Dear Lily June,
If, by the time you can read these, I’m not saying it often enough or with nearly enough gratitude, you, my darling dear, reinvigorate my life. I’m reminded of this in the simplest of ways, during what might seem to be the most basic activities. Like looking at the rain.
Over the weekend, it was pouring, as they say, canines and felines. You were sitting in your high chair facing a window, when suddenly you stopped eating and started pointing. You were watching, with your eyes like plates heaped full of wonder, as the rain came down. It took me awhile to take the hint (your mother is still learning), but I finally relinquished your spoon, turned my chair around in the direction you were facing, and watched with you.
And seeing the rain–so infrequent recently–through your eyes was like seeing it for one of the first times. It made my near-swim in to work this morning worth it. It made standing outside to run an errand while the drops kept dripping into puddles magical.
I was riveted by how each small drop sent a ripple echoing into the next, echoing into the next. How water can be naturally (oh, Louisiana, my heart is with you) or unnaturally (you, too, Flint, Michigan!) destructive, and yet, we need it to survive. How our bodies are indeed made up of 50-65% of water, so that, in standing in the rain, you almost feel some tide pulling inside of you.
How there is almost nothing more refreshing after a hard day’s work (or play) than standing in the water of a shower, its warm rain restoring what pains you…
When you’re in the midst of a mental health low, personal hygiene is one of the first things to go out the window. I spent many years before I knew you deeply depressed, and thus gained the personal grooming habits of the Peanut, Pig-Pen. I find myself sometimes still falling into these bad patterns, especially lately when I’ve had so much anxiety about a large Orientation event coming up this week at work.
I shower less, stay up later sweating more (literally and figuratively), don’t brush my hair or teeth before bedtime, then cling to the last vestiges of sleep in the morning, not making the time to get up and get myself properly ready before work. Don’t rinse, repeat.
And yet, you treat each bathtime like a treat. You splash your wings wildly like a duck skimming over the surface of a lake. You’ve learned, lately, to make your plastic fish and rubber duckies dive under the water as if they were really swimming. You try, with your little fingers, to pinch at the tiny tornado made by the bath water as it spins away, down the drain.
If I could capture some semblance of that joy in the shower, I might never leave. Perhaps it is time your thirty-one-year old mother borrows a rubber ducky to sit with me while I get myself scrubbed and shaven…
Lately, you have been wow’ing your father and I with your level of comprehension. When I started weeping over a drama I was watching (such is my relatively fragile state lately), you toddled over and started crying beside me. It shocked me so much that I stopped, and you reached your adorably chubby fingers up to brush the tears from my cheek.
A co-worker, when I told her the story, asked where you might have seen this behavior to model, but try as I might, I came up empty. I stroke your hair as you fall asleep, but you tend, when you do now, to cry more like the Tasmanian Devil on caffeine, and thus, it’s a little hard, unless we’re rocking in a chair, to physically comfort you. You flailed your leg so hard the other day, your toenail split your father’s lip (though in all fairness, that was a–literally–knee jerk reaction to him tickling you with belly kisses).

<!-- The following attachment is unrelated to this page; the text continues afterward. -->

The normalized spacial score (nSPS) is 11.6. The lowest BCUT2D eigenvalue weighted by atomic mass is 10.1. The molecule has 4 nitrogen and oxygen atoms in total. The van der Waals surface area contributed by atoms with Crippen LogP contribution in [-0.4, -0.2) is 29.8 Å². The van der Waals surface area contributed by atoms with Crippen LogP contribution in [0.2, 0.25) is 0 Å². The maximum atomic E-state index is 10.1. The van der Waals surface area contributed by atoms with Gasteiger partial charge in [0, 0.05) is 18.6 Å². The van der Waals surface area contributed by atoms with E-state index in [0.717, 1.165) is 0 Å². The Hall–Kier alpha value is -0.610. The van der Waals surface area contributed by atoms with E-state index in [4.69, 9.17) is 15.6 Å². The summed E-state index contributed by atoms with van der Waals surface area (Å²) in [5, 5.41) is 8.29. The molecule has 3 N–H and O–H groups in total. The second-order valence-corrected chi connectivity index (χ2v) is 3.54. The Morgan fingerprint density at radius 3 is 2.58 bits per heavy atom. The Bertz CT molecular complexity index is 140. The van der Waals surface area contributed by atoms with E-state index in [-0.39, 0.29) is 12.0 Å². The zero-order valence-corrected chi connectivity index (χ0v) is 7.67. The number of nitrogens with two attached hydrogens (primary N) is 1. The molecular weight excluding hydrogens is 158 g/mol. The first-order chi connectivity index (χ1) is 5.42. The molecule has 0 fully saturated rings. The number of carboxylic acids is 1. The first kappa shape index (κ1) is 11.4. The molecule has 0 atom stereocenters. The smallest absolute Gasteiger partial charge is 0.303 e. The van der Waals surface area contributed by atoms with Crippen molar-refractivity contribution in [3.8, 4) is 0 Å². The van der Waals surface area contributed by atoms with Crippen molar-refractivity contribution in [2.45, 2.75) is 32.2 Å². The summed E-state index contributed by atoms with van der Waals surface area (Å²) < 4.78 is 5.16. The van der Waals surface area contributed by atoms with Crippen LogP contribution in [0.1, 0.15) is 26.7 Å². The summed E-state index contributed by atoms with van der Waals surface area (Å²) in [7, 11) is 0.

So I couldn’t think of whether this tear-wiping thing was something I taught to you, or some kindness you carry in you instinctually, like when your smile lights up like a jack-o-lantern’s as you finish eating and you begin to cheerily share your Cheerios with me, one at a time, placing them directly between my teeth. You share your toys, too, bringing them to us over and over like you were a golden retriever instead of what you are: part baby, part angel.
You point to a light as we enter a room so we’ll turn it on; you can find things we name, or show us where you’re hurting. Like this morning, when your dad asked you why you were crying, and you pointed into your mouth, right where you have a new molar emerging.
And teeth are the reason I wanted to write this post in the first place, Lily June, because lately yours have been shining. Of all your impressive feats of comprehension, I think I most love our new bedtime routine, when, after feeding you a bedtime snack, I announce it’s “time to brush our teeth,” and you practically leap off my lap to shamble off, fast as a zombie on speed, to the bathroom.
Once I catch up with you, I get down on my knees with your toothbrush and scrub all eight of your teeth clean, during which you smile like a model in a magazine. You seem to love this tiny little habit, of all the ones we share, most of all, and even when I finish with your mouth, you wait patiently watching as I run my electric brush over my own gums and teeth. You giggle as its bristles spin, and sometimes you try to catch the bubbling overflow of lather as it dribbles down my chin.
You treat each small moment, from watching weather through a window, to getting your teeth cleaned, like life is raining blessings upon you. I have a lot to learn from your joy and wonder with experiencing the world, even as I take that same level of joy and wonder from watching you.
Wait for me, will you? Your trying-harder-again-to-fight-this-anxiety/depression-thing mother just needs to take a quick, restorative shower…
- By Source (WP:NFCC#4), Fair use, https://en.wikipedia.org/w/index.php?curid=50061858